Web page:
FIRST SESSION COURSES
(starting in September and extending through January)
Walking Tour of Boston’s Jewish North End
Sunday, October 6 / From 2 – 3:30 pm
There is a charge for this event. Space is limited to 16 participants. For more information and to register, email Ronald Levy.
Did you know that from the late 1870s to the early 1920s, Boston’s North End was home to a large community of Eastern European Jews and housed over a dozen synagogues? Join professional tour guide, Robin Dexter, and fellow TA members to see where Jews lived, worked, worshiped, attended Hebrew classes and shopped. Learn about how Salem Street, or “Shalom Street,” as locals knew it, was the center of Jewish life, packed with Jewish-owned groceries, kosher delis, butcher, cigar, tailor and dressmaker shops. Come see street signs and buildings in this bustling neighborhood which still bears witness to this time gone by. Sponsored by Staying Connected.
Listen to Her Voice: Religious Feminism in Israel
Sunday, October 27 / From 10 am to 12 noon
Shayna Weiss, Ph.D.
Registration preferred. Go to https://www.templealiyah.com/israel-feminism
Orthodoxy and feminism can sound like an oxymoron to many people. But in Israel, there is a growing movement of religious Jewish women (and men!) who are pushing for change in their communities while still remaining loyal to Jewish practice. Come learn about some of these important innovators and what they are fighting for — and why it matters for the future of the state of Israel. Refreshments served. Co-sponsored by TA’s Kesher Committee and Sisterhood.
Grandparenting Through a Jewish Lens
Wednesdays, October 30, November 6, 13, and 20 / From 7:45 to 9:15 pm
Ruth Nemzoff, Ed.D., M.A.
There is a charge for this class. Registration required. To register, go to: https://hebrewcollege.edu/grandparenting-through-a-jewish-lens-registration/
Join Dr. Ruth Nemzoff in this 4-session class as she discusses how Jewish sources of wisdom can help us address today’s most compelling grandparenting questions. How do our roles change in our children’s lives as they become parents and we become grandparents? How can we offer continued guidance and inspiration to our children? How do we transmit our values to our grandchildren, and how do our roles evolve as our children and grandchildren change? Building on the success of Hebrew College’s Parenting Through a Jewish Lens program, Temple Aliyah, in partnership with Hebrew College and CJP, is offering this unique class to explore the cherished role of being a grandparent today. Co-sponsored by TA’s Kehillah Committee and Staying Connected.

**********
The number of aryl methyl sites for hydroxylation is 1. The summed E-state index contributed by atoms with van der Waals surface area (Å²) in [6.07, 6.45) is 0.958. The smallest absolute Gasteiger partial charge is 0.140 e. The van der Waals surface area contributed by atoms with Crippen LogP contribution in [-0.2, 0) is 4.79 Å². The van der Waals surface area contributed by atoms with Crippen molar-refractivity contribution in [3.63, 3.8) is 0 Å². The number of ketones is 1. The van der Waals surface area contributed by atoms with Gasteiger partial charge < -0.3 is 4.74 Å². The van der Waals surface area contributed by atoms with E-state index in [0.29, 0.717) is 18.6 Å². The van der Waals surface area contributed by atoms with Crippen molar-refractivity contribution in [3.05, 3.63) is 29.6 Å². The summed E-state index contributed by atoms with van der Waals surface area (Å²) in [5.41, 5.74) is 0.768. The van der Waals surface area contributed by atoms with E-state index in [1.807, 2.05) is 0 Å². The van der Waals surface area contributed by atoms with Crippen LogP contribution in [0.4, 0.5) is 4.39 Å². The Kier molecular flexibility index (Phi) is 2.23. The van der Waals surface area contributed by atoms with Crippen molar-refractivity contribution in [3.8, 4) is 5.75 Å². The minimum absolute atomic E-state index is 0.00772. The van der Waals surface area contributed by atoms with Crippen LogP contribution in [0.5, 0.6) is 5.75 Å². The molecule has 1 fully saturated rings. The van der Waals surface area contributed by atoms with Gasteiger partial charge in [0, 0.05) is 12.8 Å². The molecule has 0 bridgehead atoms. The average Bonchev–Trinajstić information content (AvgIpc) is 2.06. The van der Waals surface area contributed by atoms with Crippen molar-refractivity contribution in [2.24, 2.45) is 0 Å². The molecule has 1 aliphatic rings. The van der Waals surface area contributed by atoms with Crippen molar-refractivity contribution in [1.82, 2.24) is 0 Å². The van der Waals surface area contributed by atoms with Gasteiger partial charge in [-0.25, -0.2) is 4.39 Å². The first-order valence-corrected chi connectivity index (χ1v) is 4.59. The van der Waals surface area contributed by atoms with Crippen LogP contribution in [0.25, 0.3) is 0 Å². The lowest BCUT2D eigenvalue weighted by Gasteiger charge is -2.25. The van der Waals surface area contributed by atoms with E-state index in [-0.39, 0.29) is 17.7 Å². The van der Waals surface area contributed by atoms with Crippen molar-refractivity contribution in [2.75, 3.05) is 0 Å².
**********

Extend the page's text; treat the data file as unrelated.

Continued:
The Golden Age of Crooners and Records
Sunday, November 3 / From 9:30 to 11:30 am
Frank King, M.A.
There is a charge for this event. Registration required. For more information and to register, email Esta-Jean Cahn.
Between the Big Bands of the ‘30s and ‘40s and the arrival of Rock ‘n Roll was a “Golden Age” of beautiful recorded music featuring great vocalists. Join Frank King, a musicologist and Temple Aliyah member, for a delicious breakfast and a fascinating musical lecture, jointly sponsored with Temple Beth Shalom, where we will listen to timeless standards written by unknown Jewish composers. Frank will discuss some of the standout songs and artists of this era, including sharing some secrets about the singers, the songs, and the composers! Co-sponsored by Temple Beth Shalom and Staying Connected.
The Kaddish: A Beacon of Holiness
Mondays, November 4 and 11 / From 7:45 to 9 pm
Cantor Jamie Gloth
Registration preferred. Go to https://www.templealiyah.com/the-kaddish
Not just for mourners, the Kaddish serves as a guidepost, both liturgically and musically. We will delve into the meaning of this “prayer for the dead,” as well as its origins, history and what its melodies teach us. We will explore the different versions of the text: full, half, mourner’s and graveside Kaddish, and learn how they function within our liturgy.
The Holocaust’s Jewish Calendars: Keeping Time Sacred, Making Time Holy
Tuesday, November 12 / From 7:45 to 9:15 pm
Alan Rosen, Ph.D.
Registration preferred. Go to https://www.templealiyah.com/holocaust-calendars
The Jewish calendar shapes Jewish life, keeping track of Shabbat and festivals, and the milestones and details in our lives. During the Holocaust, the Jewish calendar gave many Jews comfort, inspiration and guidance, and also affirmed a continuity between the past and future. Marking and anticipating time on the Jewish calendar held such great meaning for Jews that several Jews risked their lives to create calendars from scratch in ghettos, concentration camps, and in hiding. Join Dr. Alan Rosen, author of The Holocaust’s Jewish Calendars: Keeping Time Sacred, Making Time Holy, for a compelling lecture as he shares extraordinary details of several dozen Holocaust-era Jewish calendars that he meticulously examined, and discusses why they played a key role in the lives of Jews living in extremely harrowing conditions.
A Congregant’s Journey: A View from Within
Thursday, November 14 / From 7:45 to 9:15 pm
Registration preferred. Go to https://www.templealiyah.com/mjay-journey
What is it like to live with mental health struggles as a young adult? Please join us for this unique opportunity to hear from Michael Jay, who grew up at Temple Aliyah, as he shares his experience of discovering and learning to live and cope with his neurodivergence. Michael will take us from the time he began to sense something was “not quite right,” to learning his diagnosis and, ultimately, to determining his needs to live a full life. Rebecca Kotkin, LICSW, and temple congregant, will facilitate Michael’s talk followed by a question and answer session. Rabbi Leslie Gordon will help anchor Michael’s journey in a context of Jewish responses to illness and healing. Come welcome Michael as he shares his personal story. Sponsored by TA’s Mental Health Initiative.